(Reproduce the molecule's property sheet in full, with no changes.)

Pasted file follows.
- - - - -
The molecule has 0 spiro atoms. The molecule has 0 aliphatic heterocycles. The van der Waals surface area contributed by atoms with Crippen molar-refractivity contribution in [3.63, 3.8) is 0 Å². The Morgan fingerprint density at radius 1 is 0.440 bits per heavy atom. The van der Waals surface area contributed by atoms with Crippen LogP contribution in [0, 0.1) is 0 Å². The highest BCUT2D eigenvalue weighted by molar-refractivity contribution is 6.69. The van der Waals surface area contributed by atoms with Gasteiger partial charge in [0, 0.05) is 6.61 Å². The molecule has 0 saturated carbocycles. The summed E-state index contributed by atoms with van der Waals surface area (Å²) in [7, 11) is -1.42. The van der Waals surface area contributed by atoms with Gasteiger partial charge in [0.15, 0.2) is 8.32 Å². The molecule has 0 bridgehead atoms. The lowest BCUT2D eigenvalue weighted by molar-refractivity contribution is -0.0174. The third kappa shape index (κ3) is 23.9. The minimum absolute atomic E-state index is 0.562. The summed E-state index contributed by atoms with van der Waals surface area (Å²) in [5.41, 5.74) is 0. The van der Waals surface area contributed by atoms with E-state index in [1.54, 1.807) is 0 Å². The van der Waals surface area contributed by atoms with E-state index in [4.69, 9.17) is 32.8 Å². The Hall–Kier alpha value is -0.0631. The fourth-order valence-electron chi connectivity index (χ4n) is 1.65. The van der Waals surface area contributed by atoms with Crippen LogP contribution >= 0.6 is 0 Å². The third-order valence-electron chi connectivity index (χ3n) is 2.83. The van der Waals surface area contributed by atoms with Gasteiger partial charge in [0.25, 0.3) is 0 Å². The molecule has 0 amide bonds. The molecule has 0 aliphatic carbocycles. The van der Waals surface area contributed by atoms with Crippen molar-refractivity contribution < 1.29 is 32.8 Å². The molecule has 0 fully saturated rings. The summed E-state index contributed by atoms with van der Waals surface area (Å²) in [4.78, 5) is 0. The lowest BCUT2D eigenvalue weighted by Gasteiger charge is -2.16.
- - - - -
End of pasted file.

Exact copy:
The molecule has 0 spiro atoms. The molecule has 0 aliphatic heterocycles. The van der Waals surface area contributed by atoms with Crippen molar-refractivity contribution in [3.63, 3.8) is 0 Å². The Morgan fingerprint density at radius 1 is 0.440 bits per heavy atom. The van der Waals surface area contributed by atoms with Crippen LogP contribution in [0, 0.1) is 0 Å². The highest BCUT2D eigenvalue weighted by molar-refractivity contribution is 6.69. The van der Waals surface area contributed by atoms with Gasteiger partial charge in [0, 0.05) is 6.61 Å². The molecule has 0 saturated carbocycles. The summed E-state index contributed by atoms with van der Waals surface area (Å²) in [7, 11) is -1.42. The van der Waals surface area contributed by atoms with Gasteiger partial charge in [0.15, 0.2) is 8.32 Å². The molecule has 0 bridgehead atoms. The lowest BCUT2D eigenvalue weighted by molar-refractivity contribution is -0.0174. The third kappa shape index (κ3) is 23.9. The minimum absolute atomic E-state index is 0.562. The summed E-state index contributed by atoms with van der Waals surface area (Å²) in [5.41, 5.74) is 0. The van der Waals surface area contributed by atoms with E-state index in [1.54, 1.807) is 0 Å². The van der Waals surface area contributed by atoms with E-state index in [4.69, 9.17) is 32.8 Å². The Hall–Kier alpha value is -0.0631. The fourth-order valence-electron chi connectivity index (χ4n) is 1.65. The van der Waals surface area contributed by atoms with Crippen LogP contribution >= 0.6 is 0 Å². The third-order valence-electron chi connectivity index (χ3n) is 2.83. The van der Waals surface area contributed by atoms with Gasteiger partial charge in [0.25, 0.3) is 0 Å². The molecule has 0 amide bonds. The molecule has 0 aliphatic carbocycles. The van der Waals surface area contributed by atoms with Crippen molar-refractivity contribution < 1.29 is 32.8 Å². The molecule has 0 fully saturated rings. The summed E-state index contributed by atoms with van der Waals surface area (Å²) in [4.78, 5) is 0. The lowest BCUT2D eigenvalue weighted by Gasteiger charge is -2.16.